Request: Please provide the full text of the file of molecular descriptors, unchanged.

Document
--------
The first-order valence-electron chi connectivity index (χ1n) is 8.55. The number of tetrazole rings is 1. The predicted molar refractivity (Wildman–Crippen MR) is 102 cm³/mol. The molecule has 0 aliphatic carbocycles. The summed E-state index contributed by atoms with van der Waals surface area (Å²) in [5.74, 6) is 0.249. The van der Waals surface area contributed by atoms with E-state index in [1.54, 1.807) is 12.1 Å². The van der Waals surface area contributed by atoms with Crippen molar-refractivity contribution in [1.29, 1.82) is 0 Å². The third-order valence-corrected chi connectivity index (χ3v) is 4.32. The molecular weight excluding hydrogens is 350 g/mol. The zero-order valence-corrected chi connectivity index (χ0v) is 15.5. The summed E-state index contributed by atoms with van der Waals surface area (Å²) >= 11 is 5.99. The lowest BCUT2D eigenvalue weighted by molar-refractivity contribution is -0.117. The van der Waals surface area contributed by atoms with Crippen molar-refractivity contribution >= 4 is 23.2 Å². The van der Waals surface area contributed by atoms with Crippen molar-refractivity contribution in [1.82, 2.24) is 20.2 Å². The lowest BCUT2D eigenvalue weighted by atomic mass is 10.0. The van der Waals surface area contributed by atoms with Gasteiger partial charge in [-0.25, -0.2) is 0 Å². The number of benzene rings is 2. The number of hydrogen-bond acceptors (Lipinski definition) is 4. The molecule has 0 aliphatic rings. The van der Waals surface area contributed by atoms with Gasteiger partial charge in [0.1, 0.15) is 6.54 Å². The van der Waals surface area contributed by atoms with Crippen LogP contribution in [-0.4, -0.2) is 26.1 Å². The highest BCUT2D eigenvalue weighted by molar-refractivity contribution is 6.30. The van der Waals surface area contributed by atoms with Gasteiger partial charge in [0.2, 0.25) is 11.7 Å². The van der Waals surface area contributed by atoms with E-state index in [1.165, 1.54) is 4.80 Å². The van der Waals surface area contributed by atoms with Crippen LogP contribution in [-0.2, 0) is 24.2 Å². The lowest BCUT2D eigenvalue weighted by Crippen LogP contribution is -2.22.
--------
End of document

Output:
The first-order valence-electron chi connectivity index (χ1n) is 8.55. The number of tetrazole rings is 1. The predicted molar refractivity (Wildman–Crippen MR) is 102 cm³/mol. The molecule has 0 aliphatic carbocycles. The summed E-state index contributed by atoms with van der Waals surface area (Å²) in [5.74, 6) is 0.249. The van der Waals surface area contributed by atoms with E-state index in [1.54, 1.807) is 12.1 Å². The van der Waals surface area contributed by atoms with Crippen molar-refractivity contribution in [1.29, 1.82) is 0 Å². The third-order valence-corrected chi connectivity index (χ3v) is 4.32. The molecular weight excluding hydrogens is 350 g/mol. The zero-order valence-corrected chi connectivity index (χ0v) is 15.5. The summed E-state index contributed by atoms with van der Waals surface area (Å²) >= 11 is 5.99. The lowest BCUT2D eigenvalue weighted by molar-refractivity contribution is -0.117. The van der Waals surface area contributed by atoms with Crippen molar-refractivity contribution >= 4 is 23.2 Å². The van der Waals surface area contributed by atoms with Crippen molar-refractivity contribution in [1.82, 2.24) is 20.2 Å². The lowest BCUT2D eigenvalue weighted by atomic mass is 10.0. The van der Waals surface area contributed by atoms with Gasteiger partial charge in [-0.25, -0.2) is 0 Å². The number of benzene rings is 2. The number of hydrogen-bond acceptors (Lipinski definition) is 4. The molecule has 0 aliphatic rings. The van der Waals surface area contributed by atoms with Gasteiger partial charge in [0.1, 0.15) is 6.54 Å². The van der Waals surface area contributed by atoms with Crippen LogP contribution in [-0.4, -0.2) is 26.1 Å². The highest BCUT2D eigenvalue weighted by molar-refractivity contribution is 6.30. The van der Waals surface area contributed by atoms with Gasteiger partial charge in [0.2, 0.25) is 11.7 Å². The van der Waals surface area contributed by atoms with E-state index in [1.165, 1.54) is 4.80 Å². The van der Waals surface area contributed by atoms with Crippen LogP contribution in [-0.2, 0) is 24.2 Å². The lowest BCUT2D eigenvalue weighted by Crippen LogP contribution is -2.22.